NZSS Cave Search and Rescue
Search and Rescue (SaR) operations in caves are not uncommon, though serious accidents are fortunately very rare. Cave SaR operations are organised in the same way as general "land SaR" operations. The Police administer the operation and organise logistical support as required, while experienced cavers carry out the actual rescue underground.
The type of operation can vary considerably, from a "self-rescue" situation, where the remainder of the party is strong enough to assist an injured person to the surface, to a full-scale call out in a major cave. In this case, the Police will contact the cave SAR adviser for the area, who will call upon experienced local cavers (and those further afield in some cases). The adviser will liaise with the Police to ensure that the operation goes as smoothly as possible. A field controller will be appointed to manage the operation at the rescue site, while an underground controller is in charge of the operation in the cave.
Cave rescues suffer from the disadvantages that helicopters can only be used on the surface, and that radio communications are not possible underground. However, there is the advantage that the rescue does not usually have to wait until dawn to commence. Because caves often have narrow, small, or wet passages, and in many cases vertical "pitches", cave rescue can be difficult and very exhausting.
The communication problem is usually minimised bv using a specially-made earth-return telephone, called a Michie-phone, which is connected at any point along a wire laid through the cave at the start of the rescue. The design of this equipment was an NZSS initiative. NZSS was also instrumental in the development of a cave rescue stretcher, the Rescue-wrap, which supports and protects the patient, while being compact enough to carry through the narrowest passages.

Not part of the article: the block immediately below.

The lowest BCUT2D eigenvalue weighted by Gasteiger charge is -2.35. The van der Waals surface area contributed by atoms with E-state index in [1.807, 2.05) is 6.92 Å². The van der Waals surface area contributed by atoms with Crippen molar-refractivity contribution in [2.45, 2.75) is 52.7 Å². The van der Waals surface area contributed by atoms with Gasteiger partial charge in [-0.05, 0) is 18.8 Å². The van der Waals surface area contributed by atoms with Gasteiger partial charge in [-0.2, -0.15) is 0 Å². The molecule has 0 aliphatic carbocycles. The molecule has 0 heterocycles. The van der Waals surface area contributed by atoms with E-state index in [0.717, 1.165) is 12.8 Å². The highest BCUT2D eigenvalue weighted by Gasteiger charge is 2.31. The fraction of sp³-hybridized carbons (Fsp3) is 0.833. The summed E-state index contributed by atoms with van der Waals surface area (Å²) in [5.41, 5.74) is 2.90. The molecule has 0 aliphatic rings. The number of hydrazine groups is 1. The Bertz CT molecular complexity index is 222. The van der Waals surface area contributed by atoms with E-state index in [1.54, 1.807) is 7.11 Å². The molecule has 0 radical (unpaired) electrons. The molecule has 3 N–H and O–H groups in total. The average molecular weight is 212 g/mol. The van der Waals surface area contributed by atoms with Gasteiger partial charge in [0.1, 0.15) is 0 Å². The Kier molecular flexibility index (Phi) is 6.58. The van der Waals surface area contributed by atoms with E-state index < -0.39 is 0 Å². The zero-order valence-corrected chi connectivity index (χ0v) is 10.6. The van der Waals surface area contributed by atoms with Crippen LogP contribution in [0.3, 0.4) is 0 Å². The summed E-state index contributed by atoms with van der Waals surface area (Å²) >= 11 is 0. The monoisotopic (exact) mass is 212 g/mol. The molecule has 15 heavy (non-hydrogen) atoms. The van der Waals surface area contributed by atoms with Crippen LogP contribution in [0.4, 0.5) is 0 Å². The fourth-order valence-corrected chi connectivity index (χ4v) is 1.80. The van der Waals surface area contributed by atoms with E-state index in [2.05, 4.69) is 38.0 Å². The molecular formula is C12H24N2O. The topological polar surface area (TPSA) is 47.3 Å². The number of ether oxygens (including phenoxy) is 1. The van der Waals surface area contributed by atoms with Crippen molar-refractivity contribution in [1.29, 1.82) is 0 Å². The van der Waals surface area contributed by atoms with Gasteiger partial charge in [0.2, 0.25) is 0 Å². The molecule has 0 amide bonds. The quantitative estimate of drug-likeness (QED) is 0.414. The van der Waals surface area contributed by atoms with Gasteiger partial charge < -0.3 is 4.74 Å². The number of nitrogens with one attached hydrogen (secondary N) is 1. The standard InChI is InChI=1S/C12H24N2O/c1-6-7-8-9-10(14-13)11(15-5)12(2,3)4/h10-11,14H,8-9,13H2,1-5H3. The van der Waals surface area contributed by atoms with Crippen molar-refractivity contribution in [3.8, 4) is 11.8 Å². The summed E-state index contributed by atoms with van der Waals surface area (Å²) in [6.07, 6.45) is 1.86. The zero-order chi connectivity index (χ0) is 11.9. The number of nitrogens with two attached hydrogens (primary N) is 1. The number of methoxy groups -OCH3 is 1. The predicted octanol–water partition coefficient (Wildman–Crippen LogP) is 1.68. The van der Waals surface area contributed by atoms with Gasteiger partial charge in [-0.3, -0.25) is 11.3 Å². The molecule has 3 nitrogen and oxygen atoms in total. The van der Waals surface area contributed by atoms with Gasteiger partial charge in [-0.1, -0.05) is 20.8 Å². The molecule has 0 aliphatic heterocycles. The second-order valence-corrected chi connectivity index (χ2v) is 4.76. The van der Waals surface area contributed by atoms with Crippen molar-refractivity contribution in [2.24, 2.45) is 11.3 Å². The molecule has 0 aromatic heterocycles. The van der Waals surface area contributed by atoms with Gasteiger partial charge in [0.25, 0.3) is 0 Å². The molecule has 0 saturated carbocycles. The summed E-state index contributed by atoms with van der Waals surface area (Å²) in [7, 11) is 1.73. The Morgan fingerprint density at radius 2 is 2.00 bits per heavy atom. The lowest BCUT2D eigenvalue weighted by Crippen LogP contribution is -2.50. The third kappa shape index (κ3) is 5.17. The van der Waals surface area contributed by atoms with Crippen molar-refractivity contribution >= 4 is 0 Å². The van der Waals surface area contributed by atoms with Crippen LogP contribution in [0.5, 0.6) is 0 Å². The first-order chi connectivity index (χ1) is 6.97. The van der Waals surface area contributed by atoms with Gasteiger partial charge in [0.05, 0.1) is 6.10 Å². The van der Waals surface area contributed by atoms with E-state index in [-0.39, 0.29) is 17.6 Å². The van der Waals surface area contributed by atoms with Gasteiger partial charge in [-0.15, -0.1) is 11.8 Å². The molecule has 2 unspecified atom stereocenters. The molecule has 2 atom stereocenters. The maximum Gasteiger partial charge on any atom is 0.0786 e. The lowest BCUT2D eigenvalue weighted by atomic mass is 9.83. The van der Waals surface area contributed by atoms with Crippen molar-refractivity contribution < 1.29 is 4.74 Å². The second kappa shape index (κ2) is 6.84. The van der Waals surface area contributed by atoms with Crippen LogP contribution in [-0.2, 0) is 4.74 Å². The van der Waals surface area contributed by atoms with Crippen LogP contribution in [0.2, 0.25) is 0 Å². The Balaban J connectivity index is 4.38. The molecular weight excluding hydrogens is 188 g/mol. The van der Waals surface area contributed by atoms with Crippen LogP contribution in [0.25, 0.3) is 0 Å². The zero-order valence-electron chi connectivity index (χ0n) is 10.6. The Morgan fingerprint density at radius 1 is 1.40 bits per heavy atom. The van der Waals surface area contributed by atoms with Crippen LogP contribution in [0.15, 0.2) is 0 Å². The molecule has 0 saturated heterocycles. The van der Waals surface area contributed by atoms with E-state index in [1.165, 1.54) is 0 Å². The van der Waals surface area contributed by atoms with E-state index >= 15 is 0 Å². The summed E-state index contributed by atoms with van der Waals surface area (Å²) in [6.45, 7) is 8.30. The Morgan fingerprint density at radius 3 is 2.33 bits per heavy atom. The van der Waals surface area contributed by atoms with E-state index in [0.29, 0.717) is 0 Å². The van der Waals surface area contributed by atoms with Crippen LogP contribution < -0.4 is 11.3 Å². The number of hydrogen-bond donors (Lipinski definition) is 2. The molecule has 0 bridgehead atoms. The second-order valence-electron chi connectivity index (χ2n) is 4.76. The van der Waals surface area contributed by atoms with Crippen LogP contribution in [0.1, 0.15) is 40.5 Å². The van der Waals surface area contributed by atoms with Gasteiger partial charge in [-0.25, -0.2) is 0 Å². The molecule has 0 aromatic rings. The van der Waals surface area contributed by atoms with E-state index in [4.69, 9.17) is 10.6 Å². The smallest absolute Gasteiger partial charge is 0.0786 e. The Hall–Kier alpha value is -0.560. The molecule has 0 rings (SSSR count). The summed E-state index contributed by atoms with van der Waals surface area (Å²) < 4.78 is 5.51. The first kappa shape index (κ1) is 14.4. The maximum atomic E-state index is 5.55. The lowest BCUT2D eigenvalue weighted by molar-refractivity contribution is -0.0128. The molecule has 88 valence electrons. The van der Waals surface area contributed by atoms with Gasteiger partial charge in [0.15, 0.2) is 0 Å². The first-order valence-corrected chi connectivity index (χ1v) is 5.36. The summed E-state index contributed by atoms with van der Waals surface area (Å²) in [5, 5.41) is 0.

The current cave SaR structures have been developed over the past 15 years. Prior to that rescues were relatively uncommon, and each was conducted on an ad hoc basis. In 1980 three cavers were trapped by floodwaters in Profanity Cave, Westland, for three days. After some confusion between Police and cavers, they were eventually rescued by digging out an all-weather entrance which had collapsed during the 1968 Inangahua earthquake. As a consequence of this informal rescue, liaison developed between the Police and NZSS over formal Organisation of a cave SaR system, on the same basis as land search and rescue.
Cave SaR advisers are appointed by the police on the recommendation of the NZSS. A cave SaR adviser acts as an expert, advising the police during a cave search and rescue operation. In the event of a cave search and rescue, the cave adviser directs the call up of rescue teams and organises, with police assistance, the necessary logistical support.
The cave SaR adviser is responsible for the readiness of local cavers for a SaR operation and availability of equipment.
To maintain and develop the search and rescue expertise of New Zealand cavers, the NZSS organises exercises (termed "SaREx"s) from time to time. Every three years a national exercise is funded by the Police. These may be focussed on rescue skills, on administrative skills of the SaR advisers, or may comprise a practical rescue exercise from a cave. In addition, there are various.regional exercises from time to time, organised either by the Society or by local clubs.
To ensure readiness for a rescue, the local clubs, assisted by NZSS, maintain kits of rescue equipment, particularly at Nelson, Motueka, and Waitomo. At Waitomo, the equipment is stored in a specially built rescue trailer, which can be towed to the site of a rescue.
Accident forms are be filled in should the occasion arise. A near miss known as an 'incident', should also be recorded. Forms are available from clubs secretaries and when completed, should be returned promptly to the NZSS Training and Safety Coordinator. Details are treated with confidence. The purpose of the forms is to determine the causes of accidents and thus avoid future occurrences.